Thursday, September 03, 2009

Pig Pile on Da Mare

Sorry, but I can't help it. There's lots of commentary on last night's Boston mayoral debate. Check UniversalHub for citizen/blogger comments, the Globe for lots of debate and analysis (plus three op-ed mini-columns straining to declare each challenger the winner — here, here and here.), and the Herald for analysis pretending to be straight news.

Overall, I found agreement with Richard Weir at the Herald. The challengers relentlessly attacked the mayor, to blunted effect.
Note to WBZ: Unfortunately, you are still too 20th Century.You should make the whole debate, plus clips of each question available on demand on your site. Uncool. And now a follow-up, BZ has posted vids on their 38 site. They make you look and work for it, but its there. In addition to hiding the important, they don't allow embedding.
ExcelsiorJ'accuse!I Know Better
Systemic
Tom Menino
Kevin McCreaMichael FlahertySam Yoon

As usual, I wasn't going to comment on this overly anticipated debate, but I can't help myself. I have little bits to add.

It is neither melodramatic nor an oversimplification to say a challenger needed a knockout yesterday to advance beyond the primary. With only one more debate among the four contenders on the way, voters need compelling proof they should take a chance on a replacement.

Granted, one of them will get a shot at Menino in the November general election after this month's primary. That realistically means a whole new one-on-one race. Yet, the challengers have been remarkably consistent in message and the one standing for the general is likely to remain so.

For more trivial and shallower comments, consider appearance. You know many voters factor that in. Left to right facing the audience:
  • Flaherty looked dazed from the start, like he was roused from a nap on the commuter rail. He seems to have trimmed down a bit in the campaign and looks healthy, but he didn't jump in with answers, more straggled. Next debate, he needs to come in showing he's decisive.
  • McCrea shows he's a self-made man. He stood with a Larry-Craig-ish wide stance, more like cowboy. He could also use some serious hair styling and sideburns (this from a bald guy). He seemed rough and tumble in appearance and delivery.
  • Menino managed to pull off wearing a flesh-colored (for some people) tie with his tan. He actually won the Healthy Glow award of the evening, even though he seems to continue to put on the pounds. (I do have to get him to ride bikes with me regularly.) He stayed calm in the sound of non-stop accusations from the other candidates.
  • Yoon looks more pointed than ever, more like a fox than a person. That's not necessarily bad, as his message is sharp in the other sense. He was waving his fingers for attention to the moderator constantly and seemed the most competent of the four.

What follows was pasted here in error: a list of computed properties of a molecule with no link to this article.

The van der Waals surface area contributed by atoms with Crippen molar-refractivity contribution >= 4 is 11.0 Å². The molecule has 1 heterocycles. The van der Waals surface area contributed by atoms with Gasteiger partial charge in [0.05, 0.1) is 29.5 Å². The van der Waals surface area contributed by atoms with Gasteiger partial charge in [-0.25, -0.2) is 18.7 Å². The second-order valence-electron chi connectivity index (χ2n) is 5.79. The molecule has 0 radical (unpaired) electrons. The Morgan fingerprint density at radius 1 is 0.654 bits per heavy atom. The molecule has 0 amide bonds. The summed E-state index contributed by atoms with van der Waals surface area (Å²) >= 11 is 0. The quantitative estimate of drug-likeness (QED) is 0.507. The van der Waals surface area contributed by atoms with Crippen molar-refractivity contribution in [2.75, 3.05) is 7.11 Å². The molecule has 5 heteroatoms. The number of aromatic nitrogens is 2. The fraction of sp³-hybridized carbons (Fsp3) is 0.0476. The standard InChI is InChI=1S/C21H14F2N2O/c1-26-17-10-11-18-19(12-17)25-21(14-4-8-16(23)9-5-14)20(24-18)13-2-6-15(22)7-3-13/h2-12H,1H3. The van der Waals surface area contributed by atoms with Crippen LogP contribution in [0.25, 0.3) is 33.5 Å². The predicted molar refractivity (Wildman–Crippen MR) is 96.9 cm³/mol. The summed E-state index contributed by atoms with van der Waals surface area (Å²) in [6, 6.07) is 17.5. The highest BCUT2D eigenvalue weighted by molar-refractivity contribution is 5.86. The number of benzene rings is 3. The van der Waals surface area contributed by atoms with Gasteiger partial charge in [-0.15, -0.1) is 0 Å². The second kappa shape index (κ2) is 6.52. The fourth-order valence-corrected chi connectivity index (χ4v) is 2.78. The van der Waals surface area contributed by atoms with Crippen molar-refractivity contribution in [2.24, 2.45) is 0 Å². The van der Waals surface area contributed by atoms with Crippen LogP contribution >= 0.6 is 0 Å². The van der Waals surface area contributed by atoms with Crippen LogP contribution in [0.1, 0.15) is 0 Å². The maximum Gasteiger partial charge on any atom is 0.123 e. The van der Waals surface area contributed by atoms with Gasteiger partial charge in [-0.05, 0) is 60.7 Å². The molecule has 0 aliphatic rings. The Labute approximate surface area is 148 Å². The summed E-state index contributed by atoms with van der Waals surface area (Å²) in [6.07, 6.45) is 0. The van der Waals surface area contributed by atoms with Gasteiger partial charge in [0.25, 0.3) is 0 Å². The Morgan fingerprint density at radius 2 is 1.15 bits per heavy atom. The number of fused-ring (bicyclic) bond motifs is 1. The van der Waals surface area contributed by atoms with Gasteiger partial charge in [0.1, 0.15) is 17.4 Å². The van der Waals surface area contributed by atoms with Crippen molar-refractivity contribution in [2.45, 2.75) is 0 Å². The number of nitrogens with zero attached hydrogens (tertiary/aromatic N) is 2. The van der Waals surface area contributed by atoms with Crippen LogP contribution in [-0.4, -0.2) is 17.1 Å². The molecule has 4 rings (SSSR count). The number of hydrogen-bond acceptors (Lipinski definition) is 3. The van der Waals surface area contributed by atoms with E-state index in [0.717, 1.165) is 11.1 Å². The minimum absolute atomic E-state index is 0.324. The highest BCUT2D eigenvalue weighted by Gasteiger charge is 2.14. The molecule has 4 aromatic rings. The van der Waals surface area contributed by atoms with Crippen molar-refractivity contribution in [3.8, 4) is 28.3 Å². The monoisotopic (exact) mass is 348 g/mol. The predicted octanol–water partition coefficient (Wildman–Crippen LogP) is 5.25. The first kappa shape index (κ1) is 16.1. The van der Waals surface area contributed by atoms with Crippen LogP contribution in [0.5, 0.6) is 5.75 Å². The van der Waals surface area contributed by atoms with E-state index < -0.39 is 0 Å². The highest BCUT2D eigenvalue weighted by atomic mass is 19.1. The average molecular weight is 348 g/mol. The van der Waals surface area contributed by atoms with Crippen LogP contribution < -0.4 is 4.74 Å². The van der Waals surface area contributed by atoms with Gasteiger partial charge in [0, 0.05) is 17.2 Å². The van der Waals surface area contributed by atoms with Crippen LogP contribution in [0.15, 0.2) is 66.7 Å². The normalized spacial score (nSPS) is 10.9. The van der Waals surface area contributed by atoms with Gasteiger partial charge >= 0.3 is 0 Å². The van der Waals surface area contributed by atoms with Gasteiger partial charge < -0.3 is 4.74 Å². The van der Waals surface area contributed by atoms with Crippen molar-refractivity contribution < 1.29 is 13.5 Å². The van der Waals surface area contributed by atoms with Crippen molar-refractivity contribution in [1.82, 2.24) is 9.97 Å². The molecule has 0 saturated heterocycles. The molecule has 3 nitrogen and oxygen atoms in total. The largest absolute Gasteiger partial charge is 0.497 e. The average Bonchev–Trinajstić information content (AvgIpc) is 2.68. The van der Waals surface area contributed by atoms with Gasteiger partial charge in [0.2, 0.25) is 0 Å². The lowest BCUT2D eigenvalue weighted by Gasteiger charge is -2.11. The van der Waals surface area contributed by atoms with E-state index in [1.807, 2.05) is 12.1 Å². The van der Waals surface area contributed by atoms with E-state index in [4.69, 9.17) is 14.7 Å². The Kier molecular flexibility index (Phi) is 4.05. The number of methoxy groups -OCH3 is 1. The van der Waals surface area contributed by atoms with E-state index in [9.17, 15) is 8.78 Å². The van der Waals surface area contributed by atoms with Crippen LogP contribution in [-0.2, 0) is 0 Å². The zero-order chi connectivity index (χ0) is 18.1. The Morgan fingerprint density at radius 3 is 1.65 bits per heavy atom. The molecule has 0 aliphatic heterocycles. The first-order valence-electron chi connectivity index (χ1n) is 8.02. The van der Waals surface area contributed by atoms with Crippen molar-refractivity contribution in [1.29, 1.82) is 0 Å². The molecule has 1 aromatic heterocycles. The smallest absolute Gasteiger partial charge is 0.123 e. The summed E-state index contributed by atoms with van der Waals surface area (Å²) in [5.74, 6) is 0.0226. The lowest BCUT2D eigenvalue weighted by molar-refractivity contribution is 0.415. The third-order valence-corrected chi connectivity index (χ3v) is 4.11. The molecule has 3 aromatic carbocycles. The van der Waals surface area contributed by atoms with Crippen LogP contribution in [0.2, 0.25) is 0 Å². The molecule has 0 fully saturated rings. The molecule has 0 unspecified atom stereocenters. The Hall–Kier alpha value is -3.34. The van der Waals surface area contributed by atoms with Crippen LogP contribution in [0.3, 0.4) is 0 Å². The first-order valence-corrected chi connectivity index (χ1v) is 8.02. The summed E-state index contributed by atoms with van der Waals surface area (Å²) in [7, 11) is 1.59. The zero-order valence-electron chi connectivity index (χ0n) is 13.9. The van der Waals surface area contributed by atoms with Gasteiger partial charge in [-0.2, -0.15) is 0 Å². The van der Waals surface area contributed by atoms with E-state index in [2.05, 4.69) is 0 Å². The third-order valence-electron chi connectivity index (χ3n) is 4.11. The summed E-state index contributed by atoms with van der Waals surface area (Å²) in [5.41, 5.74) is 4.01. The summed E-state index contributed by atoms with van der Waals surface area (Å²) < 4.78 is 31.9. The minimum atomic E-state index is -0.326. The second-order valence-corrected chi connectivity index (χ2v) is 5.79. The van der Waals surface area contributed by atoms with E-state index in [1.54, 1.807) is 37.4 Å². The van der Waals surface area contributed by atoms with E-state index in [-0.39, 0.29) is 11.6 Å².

One of my Left Ahead! co-hosts, Ryan Adams, disagrees with me on voter attentiveness to debates and campaigning. We had the four on our podcast (Yoon, Flaherty, McCrea, and Menino). We also talked on several shows about what influenced voters in the mayoral and City Council contests. I contend that most people don't get newspapers and pay only a little attention to the fluff on radio and TV. Few even watch such heavily promoted events as last night's debate. Ryan trusts and respects the average voter more and thinks such displays are huge.

Either way, I don't think many brains and hearts point to different candidates this morning.

Another of my contentions has long been that Yoon is the smartest person in the race and likely in City Hall. Yet, as one city councilor told me, that doesn't necessarily translate into political savvy.

Flaherty is the little bit smarmy and very charming old-style pol. He surely could play the mayor role as well as the incumbent. That's important in gaining trust and votes.

McCrea is prickly and likely shocks many voters with his serious and specific calls for reform. He's the revolutionary candidate and may leave the biggest footprint in this race. His charges of incompetence, dishonesty and corruption have gotten a much wider coverage than when he presented them at committee meetings and public hearings over the years. Many voters and officials will want them addressed after the election. It is very unlikely that he will win the office, but he has the greatest chance of changing our government.

Yoon is hopelessly wonky. My wife likes what he says as well, but she was distressed to hear him using i.e. and antithetical in his arguments (losing many average voters). Likewise, he called for studies of this or that rather than coming to the debate with enough claims and specific proposals to solve existing problems. Government by research is what is done behind the scenes, but it is not the stuff of policy magic in a stump speech.

Menino disappointed, but only a little. He digressed into talking points, many not germane to the questions at hand. He just had to bring up this recognition of the city (of him) by this or that group to prove all was well, even swell. His handlers need to prepare him with more focused and meaningful statistics and evidence. He can deliver them and handles index cards far better than most pols.

Overall, we did see the strength of each candidate. I didn't sense that anyone hobbled Da Mare.

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